Our Profile and Statistics
Please Note: This information is based on the 2016 Census Data.
The Alexandrina Council area is a growing rural and rural-residential area, with township and holiday areas. Alexandrina Council encompasses a total land area of just over 1,800 square kilometres.
The natural amenity of the region and its proximity to Adelaide act as significant drivers for growth. In recent years, population growth in Alexandrina has been well above the average for South Australia. The region has long been a destination for retirement migrants and other lifestylers, particularly the coastal towns in the southern part of the municipality. In common with most parts of regional Australia, Alexandrina loses young adults to Adelaide, other parts of Australia and overseas, who often move for employment, education or lifestyle reasons.
A dual housing market operates in Alexandrina. This consists of retirees (typically 55-69 years) and families with children aged 0-9 years. In general, the coastal strip is favoured by retirees attracted to the natural amenity of the region. While some retirees may be moving into their former holiday homes on a permanent basis, more recent years have seen the growth of retirement and lifestyle villages catering to this housing market.
In contrast, towns in the northern part of Alexandrina have good transport links into Adelaide and therefore are increasingly becoming part of the wider commuter belt. This, combined with relatively affordable home owning opportunities, means that in-migration of families is more predominant in the north.
In addition, due to its role as a holiday and retirement destination, dwelling vacancy rates in Alexandrina are higher than average. There are significant variations in vacancy rates across the municipality, with rates highest in the coastal towns where many of these dwellings operate as holiday or second homes. For example, around half of the dwellings in Middleton and District were vacant at the 2016 Census.
Due to the differences in role and function, as well as variations in residential land supply, population and housing outcomes are quite different across the municipality. Significant residential opportunities have been identified in Strathalbyn Town and Hindmarsh Island - Mundoo Island. From the early 2020s, the planned Goolwa Growth Area is assumed to be developed, and this will significantly increase residential development opportunities to the north of the existing Goolwa township. In contrast, rural areas and small townships are assumed to experience modest growth. Overall, Alexandrina's population is forecast to increase to approximately 36,900 in 2041.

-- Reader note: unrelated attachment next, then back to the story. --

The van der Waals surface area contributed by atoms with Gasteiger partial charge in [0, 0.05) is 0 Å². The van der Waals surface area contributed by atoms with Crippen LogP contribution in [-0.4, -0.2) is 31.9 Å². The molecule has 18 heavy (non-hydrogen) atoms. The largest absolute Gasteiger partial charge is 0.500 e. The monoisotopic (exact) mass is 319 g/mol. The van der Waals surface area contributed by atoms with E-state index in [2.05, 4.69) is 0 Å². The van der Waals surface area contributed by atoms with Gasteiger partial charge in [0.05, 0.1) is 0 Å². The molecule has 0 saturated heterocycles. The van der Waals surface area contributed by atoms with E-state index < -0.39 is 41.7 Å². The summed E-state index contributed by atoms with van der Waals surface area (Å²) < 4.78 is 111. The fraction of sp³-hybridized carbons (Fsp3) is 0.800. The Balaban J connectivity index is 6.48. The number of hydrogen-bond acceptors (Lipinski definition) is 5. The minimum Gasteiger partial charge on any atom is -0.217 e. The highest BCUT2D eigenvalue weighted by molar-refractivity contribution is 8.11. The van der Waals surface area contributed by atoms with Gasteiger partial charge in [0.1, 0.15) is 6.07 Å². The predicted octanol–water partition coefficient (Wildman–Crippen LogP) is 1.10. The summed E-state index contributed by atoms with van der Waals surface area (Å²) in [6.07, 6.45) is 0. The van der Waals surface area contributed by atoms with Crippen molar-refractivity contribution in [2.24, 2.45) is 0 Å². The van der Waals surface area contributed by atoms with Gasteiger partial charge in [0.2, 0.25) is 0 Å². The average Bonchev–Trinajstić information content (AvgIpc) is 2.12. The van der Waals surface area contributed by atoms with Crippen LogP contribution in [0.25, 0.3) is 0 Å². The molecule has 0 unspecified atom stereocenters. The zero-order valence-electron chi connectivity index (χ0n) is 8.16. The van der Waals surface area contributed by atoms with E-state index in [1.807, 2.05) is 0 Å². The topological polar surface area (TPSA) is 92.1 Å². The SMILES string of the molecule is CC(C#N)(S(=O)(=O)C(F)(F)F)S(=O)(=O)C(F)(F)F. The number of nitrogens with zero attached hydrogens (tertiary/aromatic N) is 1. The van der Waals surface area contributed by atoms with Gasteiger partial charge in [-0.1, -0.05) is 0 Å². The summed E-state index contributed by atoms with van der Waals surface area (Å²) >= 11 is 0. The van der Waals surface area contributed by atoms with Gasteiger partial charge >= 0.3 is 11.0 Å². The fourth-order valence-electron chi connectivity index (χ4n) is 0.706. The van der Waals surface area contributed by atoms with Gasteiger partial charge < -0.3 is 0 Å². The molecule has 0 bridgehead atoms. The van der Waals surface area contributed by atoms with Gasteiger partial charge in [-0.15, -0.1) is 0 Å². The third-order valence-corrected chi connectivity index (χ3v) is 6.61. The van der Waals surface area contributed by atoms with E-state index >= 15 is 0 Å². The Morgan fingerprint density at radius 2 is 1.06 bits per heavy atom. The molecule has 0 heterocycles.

The Estimated Resident Population of Alexandrina Council was 26,541 as of the 30th June 2016 - a 10% increase since the previous census. The Alexandrina Council population forecast for 2018 is 27,094, and is forecast to grow to 36,907 by 2041 – an increase of over 36%!
As of 2016, Alexandrina Council's Gross Regional Product is estimated at $1.00 billion, which represents 1.0% of the state's GSP (Gross State Product) – an 11% increase since 2011.
There were 7,435 jobs located in the Alexandrina Council in the year ending June 2016.
1,994 businesses on the business register in June 2015.
Health care and social assistance is the largest employer in Alexandrina Council, making up 14.4% of total employment, which has changed from agriculture, forestry and fishing since the last census. Tourism is still a key industry for micro and small business, but it is highly seasonal.
There were 10,581 residents employed in the year ending June 2016 in the Alexandrina area.
Free demonstrations of Alexandrina Forecast.ID are available on request. Contact Council on 8555 7000 or email@example.com
Alexandrina Council Community Profile enables you to analyse the population characteristics of your community, understand how they have changed over time and how they compare to other areas.
Alexandrina Council population forecasts outline the drivers of population change and forecasts how population, age structure and household types will change across the LGA over the period 2006 to 2036. This data is presented in easy to use tables, charts and commentary and is designed to inform Community groups, Council, investors, business, students and the general public.
Council's economic profile presents economic information that enables you to describe the area's role within the broader economy, explore options for economic development and promote the area's strengths. The information presented here is derived from official sources of information (Australian Bureau of Statistics) as well as Australia's leading economic modellers, NIEIR. The latest data from each series is always presented in this site.